We are still in Migennes…….
When Simon suggested we could stay to paint the outside of the boat it seemed like a good idea. But we are still here. And nowhere near finished painting. Although my hands, knees and back are complaining that enough is enough!
We would like to complete the full first coat and then get out of here. Then perhaps moor up somewhere quiet and carry on with a second coat when we have recovered. We have a couple of problems here – either too hot (got up to 35’c) which makes the paint unhappy, or lots of little black flying things which makes us very unhappy! They seem to be particularly attracted to the cream colour and to the pungent smell of our paint. Bloody annoying when they literally fly in front of your roller or land on your newly applied paint. Makes it look like Piedaleau has the measles and makes Adrian growl……..
An American guy called Cris Hammond described it as growling which I thought very appropriate. He was here with his boat and stopped for a chat a few times. Even lent us his book on knots and splicing (‘oh still my beating heart’ I hear you cry!). Yep, I’ve taught myself some basic rope splicing – ready to attach the posh new f… off barge fenders! My OT friends will be particularly impressed – specially when I say that it reminded me of our first day at St Andrew’s College of OT when we had to cord knot ourselves a scissor cord to loop onto our uniform belts. The things that memories are made of….
I digress. Anyway, over a beer or two with a couple of Kiwi couples, we discovered that Cris is an artist and an author.
We duly downloaded his book – From Here to Paris – onto our kindles. What a delight! – absolutely sums up this whole boating in France thing, the joys and tribulations. His comments about his experience at h2o and the characters involved, are brilliant. Can soooo relate to that!
He also has much to say about Migennes, which he refers to as ‘Gulag Parfitt’. Since he wrote it there has been a change of owner – it ain’t that bad under Simon – and Cris has left his boat here again for work to be done. But I was reminded of his comments today when we were chasing Simon to get our final bits done and put us back in the water – he joked that maybe his crane wasn’t big enough to lift us now we’ve had the fuel tank filled ……..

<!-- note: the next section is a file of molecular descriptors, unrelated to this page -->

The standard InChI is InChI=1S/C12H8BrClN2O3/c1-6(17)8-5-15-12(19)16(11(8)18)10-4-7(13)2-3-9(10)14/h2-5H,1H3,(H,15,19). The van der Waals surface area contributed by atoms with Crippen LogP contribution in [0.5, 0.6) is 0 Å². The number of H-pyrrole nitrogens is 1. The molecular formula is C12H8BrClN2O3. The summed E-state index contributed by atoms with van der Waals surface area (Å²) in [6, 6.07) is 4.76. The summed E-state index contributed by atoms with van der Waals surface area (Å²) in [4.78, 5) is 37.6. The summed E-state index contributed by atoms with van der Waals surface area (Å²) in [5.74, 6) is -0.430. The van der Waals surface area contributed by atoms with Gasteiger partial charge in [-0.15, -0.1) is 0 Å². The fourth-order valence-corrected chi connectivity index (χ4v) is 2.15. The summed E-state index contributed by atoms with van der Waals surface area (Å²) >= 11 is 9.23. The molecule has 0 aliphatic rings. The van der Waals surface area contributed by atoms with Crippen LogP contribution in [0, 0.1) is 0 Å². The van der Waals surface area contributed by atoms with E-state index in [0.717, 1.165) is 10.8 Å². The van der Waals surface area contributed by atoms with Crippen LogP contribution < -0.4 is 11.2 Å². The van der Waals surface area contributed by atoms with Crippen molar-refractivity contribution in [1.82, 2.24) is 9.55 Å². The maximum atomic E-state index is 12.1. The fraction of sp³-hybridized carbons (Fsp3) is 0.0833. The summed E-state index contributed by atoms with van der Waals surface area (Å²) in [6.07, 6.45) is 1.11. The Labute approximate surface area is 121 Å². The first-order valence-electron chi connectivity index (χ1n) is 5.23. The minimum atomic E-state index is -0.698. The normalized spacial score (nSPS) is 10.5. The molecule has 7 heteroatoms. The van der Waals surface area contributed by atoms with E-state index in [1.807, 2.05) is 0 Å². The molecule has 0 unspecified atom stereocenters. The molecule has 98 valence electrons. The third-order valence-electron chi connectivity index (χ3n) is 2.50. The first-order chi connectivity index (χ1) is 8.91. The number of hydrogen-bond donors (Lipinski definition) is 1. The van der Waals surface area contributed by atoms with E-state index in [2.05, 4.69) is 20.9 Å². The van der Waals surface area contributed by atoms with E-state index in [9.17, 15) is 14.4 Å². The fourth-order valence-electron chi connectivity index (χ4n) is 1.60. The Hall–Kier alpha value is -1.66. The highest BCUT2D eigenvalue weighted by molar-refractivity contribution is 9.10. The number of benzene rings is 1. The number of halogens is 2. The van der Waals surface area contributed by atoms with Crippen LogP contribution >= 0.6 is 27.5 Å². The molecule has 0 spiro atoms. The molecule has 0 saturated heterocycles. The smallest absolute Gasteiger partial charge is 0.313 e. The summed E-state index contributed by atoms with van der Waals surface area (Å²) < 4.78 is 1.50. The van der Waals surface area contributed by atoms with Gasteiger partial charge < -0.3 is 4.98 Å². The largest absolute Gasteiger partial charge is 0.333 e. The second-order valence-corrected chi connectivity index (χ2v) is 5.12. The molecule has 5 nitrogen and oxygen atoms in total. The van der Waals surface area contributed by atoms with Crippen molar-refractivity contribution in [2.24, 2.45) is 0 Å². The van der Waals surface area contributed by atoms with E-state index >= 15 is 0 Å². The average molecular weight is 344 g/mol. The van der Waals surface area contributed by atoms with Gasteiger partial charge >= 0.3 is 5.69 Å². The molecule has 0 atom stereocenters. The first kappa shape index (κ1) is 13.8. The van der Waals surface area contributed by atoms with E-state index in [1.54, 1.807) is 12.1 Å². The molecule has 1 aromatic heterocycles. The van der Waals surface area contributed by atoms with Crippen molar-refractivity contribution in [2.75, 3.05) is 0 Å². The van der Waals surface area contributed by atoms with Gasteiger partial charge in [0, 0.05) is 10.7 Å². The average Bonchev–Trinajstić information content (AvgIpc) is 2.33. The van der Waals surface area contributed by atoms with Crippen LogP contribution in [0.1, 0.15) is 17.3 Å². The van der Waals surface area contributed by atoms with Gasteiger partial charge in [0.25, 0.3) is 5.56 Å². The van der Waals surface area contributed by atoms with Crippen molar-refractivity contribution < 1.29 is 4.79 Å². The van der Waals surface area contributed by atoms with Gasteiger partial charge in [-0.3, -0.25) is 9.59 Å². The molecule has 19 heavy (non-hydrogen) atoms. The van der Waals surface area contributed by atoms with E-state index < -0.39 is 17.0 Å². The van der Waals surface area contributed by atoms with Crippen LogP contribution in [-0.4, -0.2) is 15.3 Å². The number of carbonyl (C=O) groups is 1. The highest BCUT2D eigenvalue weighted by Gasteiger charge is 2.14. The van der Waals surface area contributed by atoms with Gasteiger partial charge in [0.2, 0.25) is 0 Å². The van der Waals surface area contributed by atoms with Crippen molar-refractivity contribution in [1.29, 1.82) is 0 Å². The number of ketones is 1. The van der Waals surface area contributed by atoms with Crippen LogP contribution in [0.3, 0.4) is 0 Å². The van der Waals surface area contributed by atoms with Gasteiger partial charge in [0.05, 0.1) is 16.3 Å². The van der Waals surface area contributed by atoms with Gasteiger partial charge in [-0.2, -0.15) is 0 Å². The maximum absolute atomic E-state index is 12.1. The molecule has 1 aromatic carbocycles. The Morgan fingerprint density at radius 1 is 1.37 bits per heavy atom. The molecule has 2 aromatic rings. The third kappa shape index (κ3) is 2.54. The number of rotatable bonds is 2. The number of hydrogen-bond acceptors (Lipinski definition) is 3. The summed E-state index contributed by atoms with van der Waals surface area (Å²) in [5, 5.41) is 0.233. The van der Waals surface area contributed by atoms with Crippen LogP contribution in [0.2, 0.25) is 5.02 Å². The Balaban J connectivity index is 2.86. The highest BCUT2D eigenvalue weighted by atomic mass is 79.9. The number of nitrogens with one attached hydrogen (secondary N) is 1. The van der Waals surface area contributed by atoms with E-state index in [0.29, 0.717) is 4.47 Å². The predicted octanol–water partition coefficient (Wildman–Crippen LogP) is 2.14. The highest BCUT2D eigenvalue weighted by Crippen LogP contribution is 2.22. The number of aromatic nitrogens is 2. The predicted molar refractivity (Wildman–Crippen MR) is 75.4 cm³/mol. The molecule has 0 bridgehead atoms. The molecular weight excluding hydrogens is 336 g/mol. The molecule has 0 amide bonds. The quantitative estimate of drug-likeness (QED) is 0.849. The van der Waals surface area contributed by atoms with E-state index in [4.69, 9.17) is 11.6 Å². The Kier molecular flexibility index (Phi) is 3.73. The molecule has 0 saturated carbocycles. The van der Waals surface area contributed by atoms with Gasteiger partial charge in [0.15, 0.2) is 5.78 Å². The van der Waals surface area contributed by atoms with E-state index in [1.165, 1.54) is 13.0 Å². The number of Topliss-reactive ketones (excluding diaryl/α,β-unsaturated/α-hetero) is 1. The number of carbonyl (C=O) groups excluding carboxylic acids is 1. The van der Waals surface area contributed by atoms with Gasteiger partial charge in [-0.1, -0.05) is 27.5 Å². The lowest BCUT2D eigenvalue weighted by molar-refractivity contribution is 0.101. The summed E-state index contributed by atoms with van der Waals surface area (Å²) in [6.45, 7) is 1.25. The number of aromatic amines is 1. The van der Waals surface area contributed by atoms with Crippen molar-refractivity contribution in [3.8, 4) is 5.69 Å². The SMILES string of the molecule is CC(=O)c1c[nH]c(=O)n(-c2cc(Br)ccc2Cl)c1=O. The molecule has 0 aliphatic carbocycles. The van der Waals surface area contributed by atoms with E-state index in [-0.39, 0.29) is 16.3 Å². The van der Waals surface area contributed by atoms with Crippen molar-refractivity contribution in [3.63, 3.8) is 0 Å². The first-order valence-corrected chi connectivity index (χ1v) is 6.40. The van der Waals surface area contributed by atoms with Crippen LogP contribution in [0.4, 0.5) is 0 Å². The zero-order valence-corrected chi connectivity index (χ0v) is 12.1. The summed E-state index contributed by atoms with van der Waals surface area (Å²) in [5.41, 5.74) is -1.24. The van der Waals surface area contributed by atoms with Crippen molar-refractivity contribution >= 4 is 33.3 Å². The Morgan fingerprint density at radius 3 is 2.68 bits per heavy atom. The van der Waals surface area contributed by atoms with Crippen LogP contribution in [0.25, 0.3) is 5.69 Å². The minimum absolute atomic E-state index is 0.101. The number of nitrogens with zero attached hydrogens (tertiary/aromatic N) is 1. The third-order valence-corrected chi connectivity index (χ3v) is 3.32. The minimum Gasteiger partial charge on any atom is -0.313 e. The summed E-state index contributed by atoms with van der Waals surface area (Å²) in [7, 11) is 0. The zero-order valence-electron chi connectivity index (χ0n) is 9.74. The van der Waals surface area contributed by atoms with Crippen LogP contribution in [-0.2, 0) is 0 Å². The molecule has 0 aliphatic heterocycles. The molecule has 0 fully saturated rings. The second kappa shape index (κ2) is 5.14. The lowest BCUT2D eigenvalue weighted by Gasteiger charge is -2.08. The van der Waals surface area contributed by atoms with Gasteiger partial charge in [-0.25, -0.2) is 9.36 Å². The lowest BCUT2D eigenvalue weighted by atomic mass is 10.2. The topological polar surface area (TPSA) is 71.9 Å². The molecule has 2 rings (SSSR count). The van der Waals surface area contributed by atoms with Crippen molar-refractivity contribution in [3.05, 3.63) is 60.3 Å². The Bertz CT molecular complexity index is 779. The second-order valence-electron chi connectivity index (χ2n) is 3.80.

That was an interesting challenge. The fuel tank supposedly holds 2000 litres of diesel. I used to often trundle backwards and forwards to supermarket garages with me fuel cans to fill Misty Morning. Not no more – Adrian sourced a fuel delivery firm and we had a tanker come on site to top us up with the odd 1300 litres. Not cheap, but we certainly got a much better deal that way! And the tank isn’t as big as we were told.
So we have both read and enjoyed this book and had a jolly good laugh at some of the anecdotes. A form of vicarious cruising which has served to remind us of why we are doing all this
…… but first that involves being lifted back into the water!!!!
One of the New Zealand couples left last week (after starting out and then coming back again a couple of times because of ongoing engine trouble – Simon joked that he had tied a long piece of elastic to their stern) and we went over to see them at Joigny. A lovely evening with Tony & Sue, watching the sunset over the river and the church up on the hill opposite.
So another bout of vicarious cruising, reminding us again as to why we’ve bought this boat here in France and making us determined to …….
…….get back in the water!!!!!
As I finish this post, it is now Weds & Laurent is here! doing our final bits and pieces. Don’t hold your breath but I hope my next blog will a floating blog…..